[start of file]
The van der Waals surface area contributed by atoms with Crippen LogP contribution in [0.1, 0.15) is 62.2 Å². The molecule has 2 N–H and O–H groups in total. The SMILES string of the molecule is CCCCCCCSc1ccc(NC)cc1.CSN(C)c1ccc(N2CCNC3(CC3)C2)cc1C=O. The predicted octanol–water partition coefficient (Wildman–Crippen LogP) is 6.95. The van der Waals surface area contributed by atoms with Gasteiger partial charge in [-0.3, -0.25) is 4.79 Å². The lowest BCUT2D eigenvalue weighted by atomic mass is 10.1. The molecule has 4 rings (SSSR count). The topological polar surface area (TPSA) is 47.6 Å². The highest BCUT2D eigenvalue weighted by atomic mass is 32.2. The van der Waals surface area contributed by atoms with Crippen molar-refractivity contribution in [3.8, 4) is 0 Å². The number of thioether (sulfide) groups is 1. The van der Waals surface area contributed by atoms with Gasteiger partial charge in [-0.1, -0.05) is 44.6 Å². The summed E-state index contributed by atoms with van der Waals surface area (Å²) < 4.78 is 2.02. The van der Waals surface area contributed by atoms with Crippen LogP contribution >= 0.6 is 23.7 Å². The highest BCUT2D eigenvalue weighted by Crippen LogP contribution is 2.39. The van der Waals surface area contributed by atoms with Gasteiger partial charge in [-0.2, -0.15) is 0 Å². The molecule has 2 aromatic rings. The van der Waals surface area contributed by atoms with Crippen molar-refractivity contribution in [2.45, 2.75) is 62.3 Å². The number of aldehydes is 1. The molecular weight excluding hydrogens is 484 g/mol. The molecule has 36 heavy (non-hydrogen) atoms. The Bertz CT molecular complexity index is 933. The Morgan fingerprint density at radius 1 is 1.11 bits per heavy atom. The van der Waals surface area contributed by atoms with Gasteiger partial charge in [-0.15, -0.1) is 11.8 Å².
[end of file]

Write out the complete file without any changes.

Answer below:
The van der Waals surface area contributed by atoms with Crippen LogP contribution in [0.1, 0.15) is 62.2 Å². The molecule has 2 N–H and O–H groups in total. The SMILES string of the molecule is CCCCCCCSc1ccc(NC)cc1.CSN(C)c1ccc(N2CCNC3(CC3)C2)cc1C=O. The predicted octanol–water partition coefficient (Wildman–Crippen LogP) is 6.95. The van der Waals surface area contributed by atoms with Gasteiger partial charge in [-0.3, -0.25) is 4.79 Å². The lowest BCUT2D eigenvalue weighted by atomic mass is 10.1. The molecule has 4 rings (SSSR count). The topological polar surface area (TPSA) is 47.6 Å². The highest BCUT2D eigenvalue weighted by atomic mass is 32.2. The van der Waals surface area contributed by atoms with Crippen molar-refractivity contribution in [3.8, 4) is 0 Å². The number of thioether (sulfide) groups is 1. The van der Waals surface area contributed by atoms with Gasteiger partial charge in [-0.1, -0.05) is 44.6 Å². The summed E-state index contributed by atoms with van der Waals surface area (Å²) < 4.78 is 2.02. The van der Waals surface area contributed by atoms with Crippen LogP contribution >= 0.6 is 23.7 Å². The highest BCUT2D eigenvalue weighted by Crippen LogP contribution is 2.39. The van der Waals surface area contributed by atoms with Gasteiger partial charge in [-0.2, -0.15) is 0 Å². The molecule has 2 aromatic rings. The van der Waals surface area contributed by atoms with Crippen molar-refractivity contribution in [2.45, 2.75) is 62.3 Å². The number of aldehydes is 1. The molecular weight excluding hydrogens is 484 g/mol. The molecule has 36 heavy (non-hydrogen) atoms. The Bertz CT molecular complexity index is 933. The Morgan fingerprint density at radius 1 is 1.11 bits per heavy atom. The van der Waals surface area contributed by atoms with Gasteiger partial charge in [-0.15, -0.1) is 11.8 Å².